Format: DVD from NetFlix on laptop.
Here’s the elevator pitch: A boxer named Joe Pendleton (Robert Montgomery) is prepping for a title fight. He flies himself to New York, but a structural defect on the plane causes a crash. His guardian angel equivalent (Edward Everett Horton) pulls him out of the plane before the crash, hoping to spare him the pain and suffering of his death. Unfortunately, Joe wasn’t meant to die in the crash; in fact, he’s got another 50 years coming to him. By the time he’s taken back to earth, his body has been cremated, leaving him (and his handlers) in a quandary.
Enter Mr. Jordan (Claude Rains), who takes Joe around to a host of new, about-to-die bodies that he can inhabit. When he encounters Bruce Farnsworth, things change. Farnsworth is about to be murdered by his wife (Rita Johnson) and his personal secretary (John Emery). As this happens, we learn that Farnsworth is something of a crooked businessman, and has gotten the father of one Bette Logan (Evelyn Keyes) arrested for fraud. Deciding to help her, Joe becomes Bruce Farnsworth.
Of course, Joe Pendleton is still obsessed with becoming the new boxing champ at his weight class. Since Farnsworth is filthy rich, he decides to use that money to train himself up, going so far as to hire his old trainer, Max Corkle (James Gleason) to work with him. He also convinces Corkle that he’s really Joe by playing on his saxophone and providing him with a great deal of information that only Joe could know. While all of this is going on, Joe as Bruch begins to fall for Bette. And time is running out because someone else is about to get the shot at the title that should have gone to Joe.
Here Comes Mr. Jordan has some real problems, some of which were healed in the remake. First, it’s simply silly that a businessman would be taken seriously as a fighter in this situation, no matter the payout he promised to the other fighter. This is the same problem the remake has. The most implausible part of the plot isn’t one person’s spirit inhabiting the body of another person. It’s that the parts that are supposed to reflect the real world simply do not in any way.
But there’s more here to worry about. Chief among these problems is that Here Comes Mr. Jordan simply happens much too fast. There’s no time for anything to build or for any sort of character development. Joe/Bruce sees Bette once or twice before he’s professing his love to her and wants to marry her. “Bruce Farnsworth’s” noble deed of repaying money that he swindled from other investors (and Bette’s dad) is simply repaid and that’s the end of it. As of that moment, Joe as Bruce essentially stops running his own company, and there are no repercussions here. In the remake, this is handled much better.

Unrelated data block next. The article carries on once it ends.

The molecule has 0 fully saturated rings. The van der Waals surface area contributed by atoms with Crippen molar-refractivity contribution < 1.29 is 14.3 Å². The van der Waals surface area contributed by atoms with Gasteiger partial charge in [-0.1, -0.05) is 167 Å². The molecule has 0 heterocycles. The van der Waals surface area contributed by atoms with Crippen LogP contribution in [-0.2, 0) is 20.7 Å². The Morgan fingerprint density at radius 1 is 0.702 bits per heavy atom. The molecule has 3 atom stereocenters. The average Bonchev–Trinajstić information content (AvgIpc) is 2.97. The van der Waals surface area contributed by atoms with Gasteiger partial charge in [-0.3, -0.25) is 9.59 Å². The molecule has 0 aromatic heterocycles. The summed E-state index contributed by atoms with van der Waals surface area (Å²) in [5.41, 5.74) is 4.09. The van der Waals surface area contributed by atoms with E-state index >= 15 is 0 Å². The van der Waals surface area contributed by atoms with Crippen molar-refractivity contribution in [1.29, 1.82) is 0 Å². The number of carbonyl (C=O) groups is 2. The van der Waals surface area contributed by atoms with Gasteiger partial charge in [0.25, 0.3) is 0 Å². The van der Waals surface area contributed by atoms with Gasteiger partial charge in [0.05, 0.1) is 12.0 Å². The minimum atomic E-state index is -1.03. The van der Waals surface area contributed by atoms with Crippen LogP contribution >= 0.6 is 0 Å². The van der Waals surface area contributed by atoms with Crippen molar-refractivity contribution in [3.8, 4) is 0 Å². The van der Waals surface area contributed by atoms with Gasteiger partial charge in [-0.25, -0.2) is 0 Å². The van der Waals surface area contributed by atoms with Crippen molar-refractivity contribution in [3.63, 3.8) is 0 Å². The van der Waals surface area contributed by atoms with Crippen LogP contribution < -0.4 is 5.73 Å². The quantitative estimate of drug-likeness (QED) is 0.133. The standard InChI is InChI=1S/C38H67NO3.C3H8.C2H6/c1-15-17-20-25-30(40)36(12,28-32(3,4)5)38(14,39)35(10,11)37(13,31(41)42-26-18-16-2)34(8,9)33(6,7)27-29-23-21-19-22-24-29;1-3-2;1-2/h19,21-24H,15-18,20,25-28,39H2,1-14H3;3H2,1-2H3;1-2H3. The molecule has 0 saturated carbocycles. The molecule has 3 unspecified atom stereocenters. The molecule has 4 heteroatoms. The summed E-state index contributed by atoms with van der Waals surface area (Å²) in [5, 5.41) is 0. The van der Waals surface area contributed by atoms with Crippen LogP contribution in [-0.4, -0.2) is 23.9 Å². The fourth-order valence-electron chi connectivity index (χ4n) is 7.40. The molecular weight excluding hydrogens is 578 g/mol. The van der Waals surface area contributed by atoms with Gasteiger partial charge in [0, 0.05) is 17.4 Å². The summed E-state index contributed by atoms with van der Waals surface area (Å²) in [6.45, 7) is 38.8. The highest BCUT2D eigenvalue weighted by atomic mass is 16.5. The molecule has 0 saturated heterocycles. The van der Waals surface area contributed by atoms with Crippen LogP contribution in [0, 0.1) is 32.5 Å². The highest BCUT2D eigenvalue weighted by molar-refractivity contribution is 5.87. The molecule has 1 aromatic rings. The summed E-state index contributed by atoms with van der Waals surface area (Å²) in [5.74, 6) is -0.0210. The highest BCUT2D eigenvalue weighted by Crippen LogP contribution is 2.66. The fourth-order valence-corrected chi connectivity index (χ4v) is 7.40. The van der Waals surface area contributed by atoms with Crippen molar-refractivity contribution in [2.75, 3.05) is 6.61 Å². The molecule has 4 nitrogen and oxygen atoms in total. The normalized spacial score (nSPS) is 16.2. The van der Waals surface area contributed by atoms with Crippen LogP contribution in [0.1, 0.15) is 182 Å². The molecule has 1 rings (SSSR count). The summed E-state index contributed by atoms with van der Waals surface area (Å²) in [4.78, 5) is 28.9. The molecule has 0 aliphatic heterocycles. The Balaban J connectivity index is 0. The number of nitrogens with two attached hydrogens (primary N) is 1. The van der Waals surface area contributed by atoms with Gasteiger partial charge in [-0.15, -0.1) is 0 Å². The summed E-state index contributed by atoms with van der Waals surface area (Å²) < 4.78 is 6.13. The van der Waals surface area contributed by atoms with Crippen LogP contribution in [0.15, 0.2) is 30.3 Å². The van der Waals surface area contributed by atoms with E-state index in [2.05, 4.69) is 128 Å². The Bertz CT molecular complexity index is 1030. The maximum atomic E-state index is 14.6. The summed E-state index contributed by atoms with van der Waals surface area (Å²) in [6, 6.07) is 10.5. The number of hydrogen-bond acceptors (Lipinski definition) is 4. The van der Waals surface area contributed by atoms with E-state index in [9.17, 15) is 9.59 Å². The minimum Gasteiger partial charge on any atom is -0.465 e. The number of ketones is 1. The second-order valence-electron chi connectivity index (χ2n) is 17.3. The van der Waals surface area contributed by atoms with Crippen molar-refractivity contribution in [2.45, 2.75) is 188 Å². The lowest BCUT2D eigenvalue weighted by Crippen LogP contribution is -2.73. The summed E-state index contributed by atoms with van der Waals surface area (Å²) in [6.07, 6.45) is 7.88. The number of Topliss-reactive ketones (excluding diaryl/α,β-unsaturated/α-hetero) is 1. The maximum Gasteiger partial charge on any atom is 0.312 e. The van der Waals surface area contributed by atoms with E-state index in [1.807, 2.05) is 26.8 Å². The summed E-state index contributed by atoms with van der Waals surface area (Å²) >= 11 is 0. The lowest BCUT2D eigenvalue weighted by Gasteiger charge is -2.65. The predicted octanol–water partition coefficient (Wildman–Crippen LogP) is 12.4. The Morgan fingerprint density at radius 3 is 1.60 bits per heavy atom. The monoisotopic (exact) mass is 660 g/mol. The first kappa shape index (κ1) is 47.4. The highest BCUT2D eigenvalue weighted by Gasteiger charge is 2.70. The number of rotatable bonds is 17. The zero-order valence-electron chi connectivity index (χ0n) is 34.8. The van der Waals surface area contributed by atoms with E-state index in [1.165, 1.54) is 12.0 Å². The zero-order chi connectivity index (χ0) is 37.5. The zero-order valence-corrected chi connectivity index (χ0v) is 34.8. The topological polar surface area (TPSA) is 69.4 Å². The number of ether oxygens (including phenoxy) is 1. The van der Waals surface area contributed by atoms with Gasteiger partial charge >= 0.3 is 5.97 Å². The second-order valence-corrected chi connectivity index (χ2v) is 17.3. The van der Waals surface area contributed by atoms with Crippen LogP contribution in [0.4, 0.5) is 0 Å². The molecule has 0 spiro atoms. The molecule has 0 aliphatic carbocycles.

We also still have the issue of how much Max Corkle ends up knowing by the end of the film. He’s aware that there is a spiritual/spectral Mr. Jordan, that Joe’s spirit is inside another body (and another one, eventually), and he walks off with that knowledge complete, at least as far as we know. Worse, he’s able to produce information that no one would know for other people because of his connection with Joe and what Joe has told him. It simply doesn’t work. This is true in the remake as well, but the remake does a much better job of handling the resolution of the mystery at the end.
Finally, I think the remake is better cast in a lot of ways. I don’t have an issue with Robert Montgomery here. He comes across as what he’s supposed to be: a palooka. I’m also always happy to see Edward Everett Horton in anything ever. And I love Claude Rains; always have, always will. In the remake, that role is played by James Mason, though, so it’s a push. I can’t pick one over the other. Both of them have great, butter-smooth voices, emanate class and sophistication, and are always magnetic on screen. Everywhere else, though, the remake wins in terms of who is playing which role.
Here Comes Mr. Jordan is a fine little movie, albeit one that doesn’t develop enough and that goes away too quickly. For all its plot problems and the weird realism issue—what doesn’t work is what should make the most sense—I enjoyed watching it. It’s harmless and sweet, if silly.
Why to watch Here Comes Mr. Jordan: Claude Rains, and a fun story.
Why not to watch: Too short and it strains credibility.